Hamilton cruises to victory in France to regain championship lead

Mercedes brought their delayed engine upgrade to France, complete with “added goodness” and Lewis Hamilton took full advantage on Sunday, converting pole position into a commanding victory in the returning French Grand Prix as his chief title rival Sebastian Vettel made life hard for himself.

Hamilton was back to his brilliant best in qualifying and proceeded to dominate the race, crossing the line seven seconds ahead of Red Bull’s Max Verstappen with Ferrari’s Kimi Raikkonen completing the podium. With Vettel finishing down in fifth, Hamilton convincingly reclaimed the lead in the drivers’ standings.

The world champion avoided the chaos that unravelled behind him at the start, with Vettel locking up and sliding into Valtteri Bottas, spinning the Finn’s Mercedes and puncturing his tyre while breaking his own front wing. There were groans in the grandstands as further back, Pierre Gasly got out of shape and clattered into fellow Frenchman Esteban Ocon, forcing both out on the spot.

With debris scattered across the track, the Safety Car was called into action with Hamilton leading from Verstappen, who bailed out to avoid the chaos and rejoined in second, and Renault’s Carlos Sainz, who had gained a remarkable six places. At the restart, Hamilton comfortably retained the lead.

Vettel and Bottas, meanwhile, were on a charge. The duo, having been fitted with a new front wing and right rear tyre respectively plus fresh soft tyres, carved their way up through the field. As they would not theoretically have to stop again, after fitting soft tyres, they soon found themselves in the top 10 as others dived into the pits to rid themselves of the ultrasofts or supersofts.

Up front, Verstappen was the first of the leaders to blink, diving into the pits for soft tyres. Crucially, he rejoined ahead of Vettel, who had battled up to fourth. His team mate Daniel Ricciardo, who had passed Sainz for third, pitted a couple of laps later, couldn’t repeat the trick and rejoined in fifth.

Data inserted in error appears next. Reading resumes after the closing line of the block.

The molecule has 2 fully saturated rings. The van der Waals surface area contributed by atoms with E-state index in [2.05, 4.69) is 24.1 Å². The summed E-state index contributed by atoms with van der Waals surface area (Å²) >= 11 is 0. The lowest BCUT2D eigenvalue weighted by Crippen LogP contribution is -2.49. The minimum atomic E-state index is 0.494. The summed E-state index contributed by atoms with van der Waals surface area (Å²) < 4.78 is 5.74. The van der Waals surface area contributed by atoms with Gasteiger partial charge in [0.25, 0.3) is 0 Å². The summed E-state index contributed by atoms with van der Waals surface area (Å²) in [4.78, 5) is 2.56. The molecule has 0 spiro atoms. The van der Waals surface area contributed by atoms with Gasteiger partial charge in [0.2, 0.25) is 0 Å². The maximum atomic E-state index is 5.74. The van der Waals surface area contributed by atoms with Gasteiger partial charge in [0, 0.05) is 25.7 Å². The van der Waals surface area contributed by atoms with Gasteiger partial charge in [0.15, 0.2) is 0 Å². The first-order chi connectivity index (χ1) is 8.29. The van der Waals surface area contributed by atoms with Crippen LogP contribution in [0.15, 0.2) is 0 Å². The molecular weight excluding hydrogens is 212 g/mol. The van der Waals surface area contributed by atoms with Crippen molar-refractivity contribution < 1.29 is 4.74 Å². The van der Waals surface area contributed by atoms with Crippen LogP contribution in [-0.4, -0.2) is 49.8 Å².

Noting Vettel’s good progress, it was ‘Hammertime’ for Hamilton, the four-time world champion pumping in a succession of fastest laps to rapidly quadruple his lead to around eight seconds. It meant that by the time he pitted, he could comfortably rejoin ahead of Verstappen, momentarily handing the lead to Raikkonen, who had chosen to run deep into the race.

When the Ferrari driver pitted he took on the supersoft tyres, with all of his rivals on the more durable soft rubber, and rejoined in fifth, ahead of Bottas, who Mercedes reported was running with damage to the floor that subsequently led to a loss of downforce and shift in balance.

Vettel locks-up before colliding with Bottas.

Ricciardo made the most of his fresh tyres to outbrake Vettel into Turn 11 and snatch the final podium position back. The German then lost another position to his team mate Raikkonen, who was a couple of seconds a lap quicker on the supersofts.

Mercedes opted to pit Bottas and fit the supersofts, but they had a problem removing the right rear that significantly delayed him. The Finn rejoined in ninth, losing three places. Vettel followed suit on the next lap, but took the ultrasofts and his five-second time penalty for colliding with Bottas, and still stayed fifth to set up a grandstand finish.

Both Ferraris were lighting up the timesheets, but while Vettel was too far adrift, Raikkonen smelt a podium as he homed in on Ricciardo, who was struggling with front wing damage from debris, according to Red Bull boss Christian Horner. The Finn quickly caught the Australian and after swarming all over the Red Bull’s gearbox, he pulled the trigger into the chicane.

Ricciardo took fourth, well clear of Vettel, while Sainz was set for a brilliant sixth before suffering a power problem with three laps to go. Kevin Magnussen in the Haas and Bottas slipped by but Sainz held on to eighth, ahead of Renault team mate Nico Hulkenberg.

Charles Leclerc, who had made Q3 for the first time in his career, rose as high as sixth at the start and though his challenge faded, he drove brilliantly to take 10th for Sauber – his fourth points finish in five races. Romain Grosjean was the best-placed home driver, finishing just outside the points for Haas in 11th, the Frenchman having picked up a five-second time penalty for contact with compatriot Ocon on the run to Turn 1 at the start. His wait for a first point of 2018 continues.

Force India’s Sergio Perez retired with an engine problem, while Williams’ Lance Stroll’s front-left tyre failed with a couple of laps remaining, spraying debris across the track and sparking a virtual safety car that ended with just half a lap to go.

“I’m so happy for England, it’s a beautiful Sunday,” said Hamilton on team radio as he crossed the line, referencing England’s commanding 6-1 victory over Panama in the football World Cup earlier in the day.

It was win number three of 2018 for Hamilton, who now leads the championship by 14 points from Vettel, while Mercedes’ advantage over Ferrari in the constructors’ standings swelled by four points to 23 with 13 races still remaining.

Part Two of Formula 1’s first triple-header, the Austrian Grand Prix held in the picturesque surroundings of Spielberg, is coming up on June 29 – July 1.

Leave a Reply

Your email address will not be published. Required fields are marked *

This site uses Akismet to reduce spam. Learn how your comment data is processed.